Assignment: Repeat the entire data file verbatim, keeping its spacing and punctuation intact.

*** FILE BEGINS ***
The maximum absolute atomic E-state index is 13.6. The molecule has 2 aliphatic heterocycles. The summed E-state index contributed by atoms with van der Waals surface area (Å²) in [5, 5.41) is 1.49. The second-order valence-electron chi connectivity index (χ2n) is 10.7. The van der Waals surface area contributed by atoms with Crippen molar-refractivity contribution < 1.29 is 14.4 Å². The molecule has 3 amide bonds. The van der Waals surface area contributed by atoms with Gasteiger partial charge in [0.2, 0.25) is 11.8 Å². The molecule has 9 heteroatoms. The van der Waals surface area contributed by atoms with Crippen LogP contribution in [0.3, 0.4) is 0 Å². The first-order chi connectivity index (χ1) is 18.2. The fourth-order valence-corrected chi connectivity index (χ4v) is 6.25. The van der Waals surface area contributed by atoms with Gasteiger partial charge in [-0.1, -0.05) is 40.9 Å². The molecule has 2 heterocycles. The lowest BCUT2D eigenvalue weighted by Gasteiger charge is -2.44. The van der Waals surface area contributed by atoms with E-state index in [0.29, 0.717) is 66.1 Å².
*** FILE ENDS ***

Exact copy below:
The maximum absolute atomic E-state index is 13.6. The molecule has 2 aliphatic heterocycles. The summed E-state index contributed by atoms with van der Waals surface area (Å²) in [5, 5.41) is 1.49. The second-order valence-electron chi connectivity index (χ2n) is 10.7. The van der Waals surface area contributed by atoms with Crippen molar-refractivity contribution < 1.29 is 14.4 Å². The molecule has 3 amide bonds. The van der Waals surface area contributed by atoms with Gasteiger partial charge in [0.2, 0.25) is 11.8 Å². The molecule has 9 heteroatoms. The van der Waals surface area contributed by atoms with Crippen LogP contribution in [0.3, 0.4) is 0 Å². The first-order chi connectivity index (χ1) is 18.2. The fourth-order valence-corrected chi connectivity index (χ4v) is 6.25. The van der Waals surface area contributed by atoms with Gasteiger partial charge in [-0.1, -0.05) is 40.9 Å². The molecule has 2 heterocycles. The lowest BCUT2D eigenvalue weighted by Gasteiger charge is -2.44. The van der Waals surface area contributed by atoms with E-state index in [0.29, 0.717) is 66.1 Å².